Whether they uses a one-hander or two, almost every recreational player feels weaker on the backhand side. The underspin backhand is a way for players who don't feel comfortable hitting a drive to slice or chip it back in play. Here, WTA touring coach, Mark Gellard, offers three very simple drills you can do that will give you immediate results and perhaps change the way you approach the slice, turning it into an offensive weapon that can open up the court and allow you to dictate play.
By now, everyone knows that DNA is that stuff inside our cells that tells us what we are made of, but what does this have to do with tennis? Well, in this case the "D" stands for Defense, the "N" for Neutralizing, and the "A" stands for attack. Whether you are an aggressive player, a defensive player, or somewhere in between, Ken DeHart shows you how to get the most out of your particular DNA.
ProStrokes 2.0 – Jo-Wilfried Tsonga Serve and Net Game
On the tour since 2001, Jo-Wilfried Tsonga has been a top 10 world-ranked pro for most of 2011 but was really knocking on the top-ten door since 2008 when he had his ‘break-out’ season reaching #6 in the world late in the year. A very physical player, Tsonga possesses a serve that limits attacking opponents, on top of having one of the best second serves on tour. Tsonga plays an all-court, attacking game, covers the court well and pops a formidable forehand, and a two-handed backhand that is as consistent as it is conventional, Tsonga is a great player to watch and emulate! New this issue, Tsonga's Serve and Net Game.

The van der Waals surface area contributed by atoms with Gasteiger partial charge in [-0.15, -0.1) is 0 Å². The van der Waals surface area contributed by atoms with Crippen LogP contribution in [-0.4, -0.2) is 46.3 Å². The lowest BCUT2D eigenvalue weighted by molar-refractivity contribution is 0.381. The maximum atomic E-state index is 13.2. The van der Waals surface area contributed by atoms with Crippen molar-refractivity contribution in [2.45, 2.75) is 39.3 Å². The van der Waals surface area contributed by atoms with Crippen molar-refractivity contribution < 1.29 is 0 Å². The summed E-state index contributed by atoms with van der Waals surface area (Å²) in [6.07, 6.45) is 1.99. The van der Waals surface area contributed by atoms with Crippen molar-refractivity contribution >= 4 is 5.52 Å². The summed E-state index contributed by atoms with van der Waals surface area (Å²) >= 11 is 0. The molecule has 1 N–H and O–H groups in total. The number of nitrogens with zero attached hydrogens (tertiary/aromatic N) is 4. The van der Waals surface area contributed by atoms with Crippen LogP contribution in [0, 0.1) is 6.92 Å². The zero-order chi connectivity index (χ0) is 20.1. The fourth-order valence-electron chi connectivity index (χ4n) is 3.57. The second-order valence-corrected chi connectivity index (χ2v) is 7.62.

TennisOne Writers Store
One of your many new benefits as a TennisOne membership is your ability to purchase selected instructional DVDs at 20% off ($7.50 off each) in our new TennisOne Writers Store (login in first to access members links):
- "All-Court Game and the Volley: Keys to Modern Tennis Technique," by Doug King Public – Members
- "TennisOne's Stroke Secrets: Keys to Better Groundstrokes," Public; Members
- "Building Your Serve from the Ground Up," Jim McLennan Members Public
- "Building Your Ground Game," Jim McLennan Members – Public
- "Building a Kick Serve," Jim McLennan Members – Public
- "Underspin Backhand - Weapon," Jim McLennan Members Public
- "Achieving Peak Performance the Wholistic Way: The Mental Game," Happy Bhalla Members – Public
- "Building a World Class Serve," Phil Dent Members – Public
- "Building a World-class Volley," Dave Smith Members – Public
- "Keys to Modern Tennis Technique: One-Handed Topspin," Doug King Members Public
- "Best of Ken DeHart," Ken DeHart Members – Public
- "Corrective Techniques & Myths," Ken DeHart Members – Public
- "Defeating the Monsters in Your Mind," Ken DeHart Members – Public
- "Skills, Drills, and Games for Beginning Players," Ken DeHart Members – Public.
- "Drills for Intermediate Players," Ken DeHart Members – Public
- "Drills for Advanced Players," Ken DeHart Members – Public.
- Click here to see all the benefits of a TennisOne Membership.
- Click here to sign up for a risk-free, TennisOne 30 day free trial membership.
Copyright Notice: The contents of the TennisONE web site and contents forwarded to you by TennisONE are intended for your personal, noncommercial use. Republishing of TennisONE content in any way, including framing or posting of these materials on other Web sites, is strictly prohibited. See our full copyright statement
If you wish to be removed from our newsletter list, please click "reply" to the newsletter email, and for the subject line, write "unsubscribe." Or you can email us directly at: firstname.lastname@example.org